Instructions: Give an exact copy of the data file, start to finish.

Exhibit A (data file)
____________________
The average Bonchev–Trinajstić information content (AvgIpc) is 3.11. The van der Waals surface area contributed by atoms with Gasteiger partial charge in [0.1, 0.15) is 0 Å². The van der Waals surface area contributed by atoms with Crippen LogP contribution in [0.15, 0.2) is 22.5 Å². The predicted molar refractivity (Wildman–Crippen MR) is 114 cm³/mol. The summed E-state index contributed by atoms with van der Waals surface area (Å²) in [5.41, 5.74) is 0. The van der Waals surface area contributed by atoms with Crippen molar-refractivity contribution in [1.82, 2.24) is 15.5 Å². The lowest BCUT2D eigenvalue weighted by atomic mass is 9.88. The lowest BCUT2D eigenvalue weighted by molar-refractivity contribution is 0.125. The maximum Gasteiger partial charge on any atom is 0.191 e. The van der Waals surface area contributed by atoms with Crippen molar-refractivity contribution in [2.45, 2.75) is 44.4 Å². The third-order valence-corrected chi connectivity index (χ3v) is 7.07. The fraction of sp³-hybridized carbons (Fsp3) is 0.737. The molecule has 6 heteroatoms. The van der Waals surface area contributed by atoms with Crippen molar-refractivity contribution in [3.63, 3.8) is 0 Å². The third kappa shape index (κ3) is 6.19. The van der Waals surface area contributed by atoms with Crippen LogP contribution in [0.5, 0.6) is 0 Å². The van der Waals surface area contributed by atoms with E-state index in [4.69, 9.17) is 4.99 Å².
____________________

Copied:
The average Bonchev–Trinajstić information content (AvgIpc) is 3.11. The van der Waals surface area contributed by atoms with Gasteiger partial charge in [0.1, 0.15) is 0 Å². The van der Waals surface area contributed by atoms with Crippen LogP contribution in [0.15, 0.2) is 22.5 Å². The predicted molar refractivity (Wildman–Crippen MR) is 114 cm³/mol. The summed E-state index contributed by atoms with van der Waals surface area (Å²) in [5.41, 5.74) is 0. The van der Waals surface area contributed by atoms with Crippen molar-refractivity contribution in [1.82, 2.24) is 15.5 Å². The lowest BCUT2D eigenvalue weighted by atomic mass is 9.88. The lowest BCUT2D eigenvalue weighted by molar-refractivity contribution is 0.125. The maximum Gasteiger partial charge on any atom is 0.191 e. The van der Waals surface area contributed by atoms with Crippen molar-refractivity contribution in [2.45, 2.75) is 44.4 Å². The third-order valence-corrected chi connectivity index (χ3v) is 7.07. The fraction of sp³-hybridized carbons (Fsp3) is 0.737. The molecule has 6 heteroatoms. The van der Waals surface area contributed by atoms with Crippen molar-refractivity contribution in [3.63, 3.8) is 0 Å². The third kappa shape index (κ3) is 6.19. The van der Waals surface area contributed by atoms with Crippen LogP contribution in [0.5, 0.6) is 0 Å². The van der Waals surface area contributed by atoms with E-state index in [4.69, 9.17) is 4.99 Å².